This week Troy and I met with our local school district to kick off the monstrous process that will eventually be Brady's Individualized Education Plan (IEP). This IEP will determine where Brady will go to school this fall and the level of services he will be eligible for. Our every day vocabulary is filled with new acronyms which I often forget are foreign to many parents. I suppose I could write a lengthy post defining these abbreviations but today I just wish there was an acronym for how I feel.
On Tuesday Troy and I observed several special ed. pre-school classrooms and were quite shocked by what we saw. The kids looked normal. They sat in chairs around a table eating snacks and chatting while their backpacks were lined up near the classroom door. This setting was in sharp contrast to other groups with which Brady is involved where he might be one of the few children who can walk, who can see, who can eat.
I know pre-school is what Brady needs. I know these classrooms are full of typical students whose purpose is to model appropriate development and behavior for the differently-abled. But will they understand Brady? He can sit in a chair but will fall at any moment. He can eat but will stuff his mouth full and choke if not closely monitored. He can't talk. He will have a freak out of epic proportions and burst the capillaries in his cheeks if someone forces an uncomfortable or unknown activity upon him. How will a new teacher possibly begin to understand the intricacies that are Brady while juggling 10 other children?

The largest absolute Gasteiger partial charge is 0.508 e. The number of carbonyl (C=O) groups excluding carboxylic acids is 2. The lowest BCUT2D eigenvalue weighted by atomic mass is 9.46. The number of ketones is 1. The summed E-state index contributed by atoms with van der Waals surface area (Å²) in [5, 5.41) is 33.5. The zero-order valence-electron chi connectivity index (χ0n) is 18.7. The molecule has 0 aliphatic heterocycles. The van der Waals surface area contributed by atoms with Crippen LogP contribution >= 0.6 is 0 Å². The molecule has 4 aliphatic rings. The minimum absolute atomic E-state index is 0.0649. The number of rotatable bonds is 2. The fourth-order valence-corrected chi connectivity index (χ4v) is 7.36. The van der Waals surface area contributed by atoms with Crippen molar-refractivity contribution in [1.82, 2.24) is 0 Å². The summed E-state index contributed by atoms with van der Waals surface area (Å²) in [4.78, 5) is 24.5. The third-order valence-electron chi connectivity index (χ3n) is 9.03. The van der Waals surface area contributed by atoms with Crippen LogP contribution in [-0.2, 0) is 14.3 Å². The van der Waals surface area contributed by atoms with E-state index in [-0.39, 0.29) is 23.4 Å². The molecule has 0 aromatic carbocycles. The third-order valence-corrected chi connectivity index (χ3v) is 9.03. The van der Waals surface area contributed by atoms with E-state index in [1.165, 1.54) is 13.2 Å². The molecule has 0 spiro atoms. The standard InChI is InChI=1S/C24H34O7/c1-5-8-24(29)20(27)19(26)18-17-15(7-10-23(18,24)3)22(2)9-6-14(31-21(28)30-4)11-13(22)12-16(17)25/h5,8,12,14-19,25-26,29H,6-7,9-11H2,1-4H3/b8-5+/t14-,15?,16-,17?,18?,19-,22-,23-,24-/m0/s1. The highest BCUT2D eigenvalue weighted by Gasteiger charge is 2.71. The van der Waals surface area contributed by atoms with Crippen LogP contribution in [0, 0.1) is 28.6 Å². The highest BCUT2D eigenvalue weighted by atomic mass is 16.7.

I imagine these feelings of fear and concern are not unique. This is likely how all parents feel when they prepare their little ones for that first day of school. Or maybe how parents feel when their children charge out of the house for the first time, alone, with car keys in hand. And quite possibly this is stirring up some of what I felt when I dropped Brady off at daycare on his 42nd day of existence, thinking "how will she feed him? and how will I possibly get through this day?" And then I returned to a happy, full baby and realized that this day was not hard for him. It was only hard for me.
I know Brady needs this. He needs to be around more kids. He needs to not be the center of attention at all times. He will grow and thrive and learn. And I will find a way to manage my fears and let go, just a little bit, of my baby.